Throughout the preseason, DeMeco Ryans faced questions and criticism about what appeared to be lackluster performances. A 28-year-old, the two-time Pro Bowler endured accusations that he is past his prime and is in decline. These theories were exacerbated when other linebackers started taking his snaps in practice and a dose of buyer's remorse appeared near.

So after last Sunday's 17-16 win over the Cleveland Browns, when Ryans was perhaps the Eagles' best player on the field with nine tackles - and three for losses - while playing 60 of the Eagles' 62 defensive snaps, Ryans had his chance to say "I told you so." He could have smiled and strutted and insisted that he was right all along when he implored that he'll be fine come the regular season.

Offered the chance, Ryans didn't take the bait.

"I don't need to tell anybody 'I told you so' about anything," Ryans said. "Because I go out and play on Sunday. That's what I do."

But the stakes become even higher for Ryans this week. The Baltimore Ravens feature a better offense than the Browns, and they're bolstered by a no-huddle attack that looked sterling in their win on Monday. Ryans watched the Ravens on Monday Night Football, and the offense reminded him of what he saw from Peyton Manning when the Houston Texans faced the Indianapolis Colts.

The Eagles' defense relies so much on substitutions, which are difficult to do when a no-huddle offense is clicking. Ryans says if personnel is matched correctly, the lack of substitutions is not the issue. But the way for the defense to change players and catch its breath is by inducing incompletions or forcing the Ravens out of bounds.

"You can't panic; that's the biggest thing," Ryans said. "They want you to panic and try to change personnel, match up what they're doing. You just have to be calm, play solid, stop them on first and second, get them in third and long. That's the thing to do. Get them off the field quick. Because when they're trying to move as quick as they are and you get them off the field quick, it stops them from trying to come out of the no-huddle."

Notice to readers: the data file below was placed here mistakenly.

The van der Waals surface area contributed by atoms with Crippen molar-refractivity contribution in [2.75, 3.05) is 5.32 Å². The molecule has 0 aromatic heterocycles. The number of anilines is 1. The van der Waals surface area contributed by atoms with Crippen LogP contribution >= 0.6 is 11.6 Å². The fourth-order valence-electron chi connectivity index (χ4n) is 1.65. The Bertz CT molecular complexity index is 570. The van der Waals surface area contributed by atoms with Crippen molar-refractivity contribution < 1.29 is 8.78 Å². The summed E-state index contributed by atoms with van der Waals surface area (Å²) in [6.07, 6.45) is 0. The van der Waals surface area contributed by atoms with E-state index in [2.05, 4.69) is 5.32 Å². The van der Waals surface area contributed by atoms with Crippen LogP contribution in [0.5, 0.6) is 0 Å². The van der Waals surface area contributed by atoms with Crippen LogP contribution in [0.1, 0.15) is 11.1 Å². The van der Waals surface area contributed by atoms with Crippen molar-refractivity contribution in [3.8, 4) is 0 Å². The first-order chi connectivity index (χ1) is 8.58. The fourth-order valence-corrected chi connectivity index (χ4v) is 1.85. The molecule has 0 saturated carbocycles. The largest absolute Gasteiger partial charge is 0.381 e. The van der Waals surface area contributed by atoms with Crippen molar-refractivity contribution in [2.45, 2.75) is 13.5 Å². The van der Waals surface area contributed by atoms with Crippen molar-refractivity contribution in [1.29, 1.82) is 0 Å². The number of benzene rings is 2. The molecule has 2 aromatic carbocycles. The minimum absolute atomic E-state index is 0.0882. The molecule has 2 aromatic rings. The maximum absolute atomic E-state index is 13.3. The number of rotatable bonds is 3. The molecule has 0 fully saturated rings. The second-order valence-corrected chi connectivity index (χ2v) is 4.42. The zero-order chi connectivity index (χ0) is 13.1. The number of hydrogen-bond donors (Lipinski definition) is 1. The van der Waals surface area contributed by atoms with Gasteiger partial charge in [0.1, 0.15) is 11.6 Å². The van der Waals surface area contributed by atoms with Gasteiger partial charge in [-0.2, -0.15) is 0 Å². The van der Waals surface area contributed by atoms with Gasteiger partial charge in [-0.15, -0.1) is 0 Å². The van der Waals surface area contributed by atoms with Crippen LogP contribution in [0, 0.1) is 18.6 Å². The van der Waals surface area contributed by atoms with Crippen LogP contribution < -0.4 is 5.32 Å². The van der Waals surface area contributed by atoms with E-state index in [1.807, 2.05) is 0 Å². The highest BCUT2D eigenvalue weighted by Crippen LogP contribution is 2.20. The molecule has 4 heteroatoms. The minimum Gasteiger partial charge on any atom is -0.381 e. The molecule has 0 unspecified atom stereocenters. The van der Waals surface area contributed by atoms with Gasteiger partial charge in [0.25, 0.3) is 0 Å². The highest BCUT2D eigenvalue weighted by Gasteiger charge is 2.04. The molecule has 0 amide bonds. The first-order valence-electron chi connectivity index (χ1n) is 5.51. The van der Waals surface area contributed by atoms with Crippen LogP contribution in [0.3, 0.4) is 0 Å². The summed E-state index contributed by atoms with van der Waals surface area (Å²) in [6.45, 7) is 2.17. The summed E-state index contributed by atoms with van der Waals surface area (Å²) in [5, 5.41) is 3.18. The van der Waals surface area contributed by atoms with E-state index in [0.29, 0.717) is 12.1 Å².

The Eagles have been working on a no-huddle defense since the spring. Defensive coordinator Juan Castillo said most offenses feature an element of no-huddle, which is why the Eagles invested so much time into planning to play against one. And the key, Castillo said, is identifying what type of no-huddle offense the Ravens are using.

"Sometimes it is a fast tempo, like a two-minute mode," Castillo said. "Sometimes they'll snap it off at 13 or 14, and then sometimes they'll go right to the end. I think just with us the good thing is that we have been practicing hard at it, and we're kind of excited to see what our no-huddle looks like."

The preparation has included working on hand signals that must be used for play calls, because if the defense cannot huddle, the play call must come from the sideline. A central part in any effort will be Ryans, who mans the middle of the Eagles' defense and proved last week that he can play against both the run and the pass.

Asked when the Eagles were convinced to use Ryans all three downs, Castillo answered: "I'm not sure when we decided not to." Yet it was clear last week that the team was experimenting with different packages. Coach Andy Reid explained that part of the reason was because Ryans did not play all three downs during his final season in Houston. Ryans' performance in Cleveland should assuage those concerns, and his versatility will be critical against Baltimore.

Marty Mornhinweg says the Birds' offensive line was excellent at times, less so at others.